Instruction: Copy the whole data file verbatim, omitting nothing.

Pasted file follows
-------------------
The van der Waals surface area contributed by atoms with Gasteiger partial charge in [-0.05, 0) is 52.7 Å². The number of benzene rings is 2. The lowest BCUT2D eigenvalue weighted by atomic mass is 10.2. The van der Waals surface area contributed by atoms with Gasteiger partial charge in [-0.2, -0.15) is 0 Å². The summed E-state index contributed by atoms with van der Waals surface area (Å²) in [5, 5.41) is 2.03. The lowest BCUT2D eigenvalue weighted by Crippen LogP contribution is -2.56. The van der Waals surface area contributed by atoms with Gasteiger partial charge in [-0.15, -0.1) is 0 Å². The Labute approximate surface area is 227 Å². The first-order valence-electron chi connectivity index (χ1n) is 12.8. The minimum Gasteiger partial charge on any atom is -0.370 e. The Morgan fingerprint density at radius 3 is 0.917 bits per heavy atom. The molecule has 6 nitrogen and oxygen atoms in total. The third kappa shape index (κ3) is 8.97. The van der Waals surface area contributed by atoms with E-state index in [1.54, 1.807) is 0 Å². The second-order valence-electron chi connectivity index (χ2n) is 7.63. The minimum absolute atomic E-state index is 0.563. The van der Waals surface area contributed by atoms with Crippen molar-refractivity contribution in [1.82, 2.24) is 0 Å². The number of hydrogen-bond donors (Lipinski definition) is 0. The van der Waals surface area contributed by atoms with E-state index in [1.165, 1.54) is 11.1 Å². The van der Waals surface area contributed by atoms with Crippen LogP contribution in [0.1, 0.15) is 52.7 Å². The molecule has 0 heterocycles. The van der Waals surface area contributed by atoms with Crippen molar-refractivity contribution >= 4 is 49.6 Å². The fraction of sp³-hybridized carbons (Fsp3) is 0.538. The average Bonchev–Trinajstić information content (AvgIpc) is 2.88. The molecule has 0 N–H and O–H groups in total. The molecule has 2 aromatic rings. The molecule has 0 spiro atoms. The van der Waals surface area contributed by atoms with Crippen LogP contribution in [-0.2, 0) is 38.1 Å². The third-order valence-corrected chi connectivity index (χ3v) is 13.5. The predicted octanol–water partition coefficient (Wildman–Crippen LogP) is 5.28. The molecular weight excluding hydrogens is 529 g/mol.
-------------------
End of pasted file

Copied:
The van der Waals surface area contributed by atoms with Gasteiger partial charge in [-0.05, 0) is 52.7 Å². The number of benzene rings is 2. The lowest BCUT2D eigenvalue weighted by atomic mass is 10.2. The van der Waals surface area contributed by atoms with Gasteiger partial charge in [-0.2, -0.15) is 0 Å². The summed E-state index contributed by atoms with van der Waals surface area (Å²) in [5, 5.41) is 2.03. The lowest BCUT2D eigenvalue weighted by Crippen LogP contribution is -2.56. The van der Waals surface area contributed by atoms with Gasteiger partial charge in [-0.15, -0.1) is 0 Å². The Labute approximate surface area is 227 Å². The first-order valence-electron chi connectivity index (χ1n) is 12.8. The minimum Gasteiger partial charge on any atom is -0.370 e. The Morgan fingerprint density at radius 3 is 0.917 bits per heavy atom. The molecule has 6 nitrogen and oxygen atoms in total. The third kappa shape index (κ3) is 8.97. The van der Waals surface area contributed by atoms with E-state index in [1.54, 1.807) is 0 Å². The second-order valence-electron chi connectivity index (χ2n) is 7.63. The minimum absolute atomic E-state index is 0.563. The van der Waals surface area contributed by atoms with Crippen molar-refractivity contribution in [1.82, 2.24) is 0 Å². The number of hydrogen-bond donors (Lipinski definition) is 0. The van der Waals surface area contributed by atoms with E-state index in [1.165, 1.54) is 11.1 Å². The van der Waals surface area contributed by atoms with Crippen LogP contribution in [0.1, 0.15) is 52.7 Å². The molecule has 0 heterocycles. The van der Waals surface area contributed by atoms with Crippen molar-refractivity contribution >= 4 is 49.6 Å². The fraction of sp³-hybridized carbons (Fsp3) is 0.538. The average Bonchev–Trinajstić information content (AvgIpc) is 2.88. The molecule has 0 N–H and O–H groups in total. The molecule has 2 aromatic rings. The molecule has 0 spiro atoms. The van der Waals surface area contributed by atoms with Crippen LogP contribution in [-0.2, 0) is 38.1 Å². The third-order valence-corrected chi connectivity index (χ3v) is 13.5. The predicted octanol–water partition coefficient (Wildman–Crippen LogP) is 5.28. The molecular weight excluding hydrogens is 529 g/mol.